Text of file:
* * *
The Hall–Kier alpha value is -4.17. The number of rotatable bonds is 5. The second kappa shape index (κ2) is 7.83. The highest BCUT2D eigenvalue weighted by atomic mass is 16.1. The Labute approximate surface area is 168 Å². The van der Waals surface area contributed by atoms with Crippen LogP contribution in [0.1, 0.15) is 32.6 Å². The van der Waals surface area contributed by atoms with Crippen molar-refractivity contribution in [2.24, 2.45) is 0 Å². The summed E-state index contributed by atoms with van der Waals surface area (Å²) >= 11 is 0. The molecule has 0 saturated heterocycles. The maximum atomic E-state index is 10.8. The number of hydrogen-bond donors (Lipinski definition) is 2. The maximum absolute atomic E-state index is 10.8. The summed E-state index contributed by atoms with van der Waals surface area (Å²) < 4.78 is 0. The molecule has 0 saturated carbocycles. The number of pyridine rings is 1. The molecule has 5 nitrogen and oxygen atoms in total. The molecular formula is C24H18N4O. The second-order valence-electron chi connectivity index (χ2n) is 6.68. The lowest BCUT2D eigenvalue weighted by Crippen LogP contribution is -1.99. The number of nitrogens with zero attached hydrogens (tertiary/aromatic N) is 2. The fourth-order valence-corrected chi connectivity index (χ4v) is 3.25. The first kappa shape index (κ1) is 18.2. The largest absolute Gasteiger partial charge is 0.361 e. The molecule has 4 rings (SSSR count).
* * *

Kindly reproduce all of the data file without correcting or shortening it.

The Hall–Kier alpha value is -4.17. The number of rotatable bonds is 5. The second kappa shape index (κ2) is 7.83. The highest BCUT2D eigenvalue weighted by atomic mass is 16.1. The Labute approximate surface area is 168 Å². The van der Waals surface area contributed by atoms with Crippen LogP contribution in [0.1, 0.15) is 32.6 Å². The van der Waals surface area contributed by atoms with Crippen molar-refractivity contribution in [2.24, 2.45) is 0 Å². The summed E-state index contributed by atoms with van der Waals surface area (Å²) >= 11 is 0. The molecule has 0 saturated heterocycles. The maximum atomic E-state index is 10.8. The number of hydrogen-bond donors (Lipinski definition) is 2. The maximum absolute atomic E-state index is 10.8. The summed E-state index contributed by atoms with van der Waals surface area (Å²) < 4.78 is 0. The molecule has 0 saturated carbocycles. The number of pyridine rings is 1. The molecule has 5 nitrogen and oxygen atoms in total. The molecular formula is C24H18N4O. The second-order valence-electron chi connectivity index (χ2n) is 6.68. The lowest BCUT2D eigenvalue weighted by Crippen LogP contribution is -1.99. The number of nitrogens with zero attached hydrogens (tertiary/aromatic N) is 2. The fourth-order valence-corrected chi connectivity index (χ4v) is 3.25. The first kappa shape index (κ1) is 18.2. The largest absolute Gasteiger partial charge is 0.361 e. The molecule has 4 rings (SSSR count).